The University of Chicago

To pilot an international survey of expectations about inflation

  • Amount $581,194
  • City Chicago, United States
  • Investigator Michael Weber
  • Initiative Behavioral and Regulatory Effects on Decision-making (BRED)
  • Year 2022
  • Program Research
  • Sub-program Economic Institutions, Behavior, & Performance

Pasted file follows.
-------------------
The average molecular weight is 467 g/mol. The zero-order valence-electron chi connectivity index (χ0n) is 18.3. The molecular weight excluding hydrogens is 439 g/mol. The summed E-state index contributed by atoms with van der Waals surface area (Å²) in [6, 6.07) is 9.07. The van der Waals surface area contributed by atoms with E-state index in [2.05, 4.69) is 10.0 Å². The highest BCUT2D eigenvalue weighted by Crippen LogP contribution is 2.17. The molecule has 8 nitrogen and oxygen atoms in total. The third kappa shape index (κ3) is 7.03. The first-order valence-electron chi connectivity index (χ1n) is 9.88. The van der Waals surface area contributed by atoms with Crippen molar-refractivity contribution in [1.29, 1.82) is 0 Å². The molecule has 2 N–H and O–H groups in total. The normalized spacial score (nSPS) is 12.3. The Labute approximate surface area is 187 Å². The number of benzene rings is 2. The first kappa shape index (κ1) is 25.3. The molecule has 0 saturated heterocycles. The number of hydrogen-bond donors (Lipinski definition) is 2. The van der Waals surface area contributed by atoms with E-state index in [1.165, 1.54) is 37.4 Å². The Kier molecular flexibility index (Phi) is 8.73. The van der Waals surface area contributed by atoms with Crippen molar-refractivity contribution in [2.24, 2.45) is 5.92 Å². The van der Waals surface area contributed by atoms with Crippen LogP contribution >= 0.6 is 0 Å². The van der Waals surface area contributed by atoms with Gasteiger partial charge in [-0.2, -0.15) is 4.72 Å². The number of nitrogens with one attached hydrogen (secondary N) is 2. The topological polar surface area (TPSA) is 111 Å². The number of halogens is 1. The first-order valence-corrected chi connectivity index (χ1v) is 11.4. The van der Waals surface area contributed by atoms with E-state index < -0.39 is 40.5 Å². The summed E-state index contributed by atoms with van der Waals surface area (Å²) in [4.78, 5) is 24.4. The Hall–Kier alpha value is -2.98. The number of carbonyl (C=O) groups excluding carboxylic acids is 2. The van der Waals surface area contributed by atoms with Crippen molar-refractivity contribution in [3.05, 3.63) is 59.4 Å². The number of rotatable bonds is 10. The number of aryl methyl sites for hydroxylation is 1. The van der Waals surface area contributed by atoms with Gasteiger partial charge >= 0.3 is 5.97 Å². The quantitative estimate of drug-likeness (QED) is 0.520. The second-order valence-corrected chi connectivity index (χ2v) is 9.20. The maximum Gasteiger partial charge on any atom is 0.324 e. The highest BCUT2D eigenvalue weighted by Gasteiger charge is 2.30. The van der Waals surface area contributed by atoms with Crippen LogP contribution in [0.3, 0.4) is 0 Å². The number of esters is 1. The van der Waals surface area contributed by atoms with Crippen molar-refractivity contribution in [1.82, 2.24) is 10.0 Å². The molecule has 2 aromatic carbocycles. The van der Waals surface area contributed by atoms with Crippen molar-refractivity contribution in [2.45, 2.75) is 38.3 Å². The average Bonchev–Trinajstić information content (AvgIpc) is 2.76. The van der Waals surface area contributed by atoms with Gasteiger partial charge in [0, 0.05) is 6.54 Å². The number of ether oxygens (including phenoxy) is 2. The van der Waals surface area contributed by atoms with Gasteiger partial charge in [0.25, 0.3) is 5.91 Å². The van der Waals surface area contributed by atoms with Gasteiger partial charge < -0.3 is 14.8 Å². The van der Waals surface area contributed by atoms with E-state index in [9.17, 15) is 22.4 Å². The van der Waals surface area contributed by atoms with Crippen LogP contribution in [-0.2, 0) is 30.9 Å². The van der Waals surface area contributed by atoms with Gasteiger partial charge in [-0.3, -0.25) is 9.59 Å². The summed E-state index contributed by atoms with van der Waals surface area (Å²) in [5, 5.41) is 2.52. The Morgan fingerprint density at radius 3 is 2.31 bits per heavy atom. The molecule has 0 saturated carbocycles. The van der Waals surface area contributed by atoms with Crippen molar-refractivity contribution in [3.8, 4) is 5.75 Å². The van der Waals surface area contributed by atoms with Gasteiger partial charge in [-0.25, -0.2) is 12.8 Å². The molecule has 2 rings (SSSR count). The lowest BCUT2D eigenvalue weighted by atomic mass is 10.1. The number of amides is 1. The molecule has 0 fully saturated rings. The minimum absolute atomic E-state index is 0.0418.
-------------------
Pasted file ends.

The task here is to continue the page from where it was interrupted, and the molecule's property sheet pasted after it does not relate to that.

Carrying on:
Most economists also agree that high or accelerating inflation is dangerous. Feedback loops can lead to hyperinflation and societal instability associated with hoarding, wage spirals, lending reluctance, extreme uncertainty, as well as other mechanisms.There are three main ways that runaway inflation can start. The first two, sudden supply decreases and sudden demand increases, have both occurred as the COVID pandemic has run its course. These shocks have widely been viewed as transitory, however. The third factor, self-fulfilling inflationary expectations, are more worrisome and less well understood. Central bankers therefore fight such expectations aggressively by, for example, imposing dramatic interest rate hikes and promising to "do whatever it takes" even if that means bringing on a recession to dampen demand.So, given the powerful role of inflationary expectations, what do we know about their formation, propagation, distribution, and effects? Most macroeconomic models, to the extent they incorporate expectations at all, oversimplify everything by positing a "representative agent." This helps with solving the equations but leaves out all the details about how different people feel and act under different circumstances. Behavioral Macro, a field Sloan helped launch, is gradually unpacking such "heterogeneity." One major goal is to figure out how expectations management could be better tailored to particular audiences rather than just trying to scare everyone. The necessary data are shockingly spotty, however. Along with their inflation rates, very few countries release population-wide averages of inflation expectations. Critically missing is comprehensive and compatible "microdata," i.e., information about individuals, their situations, and their beliefs concerning inflation. This grant seeks to fill this important gap.University of Chicago economists Michael Weber and Francesco D’Acunto will field an international survey to ask a representative sample of people from around the world about what they understand and expect concerning inflation. Experts ranging from researchers to policymakers have already shown great interest in this expensive and complicated undertaking. The data will be made available to the public with the hope that the success of such a pilot will lead to the running of global surveys like this on an ongoing basis.

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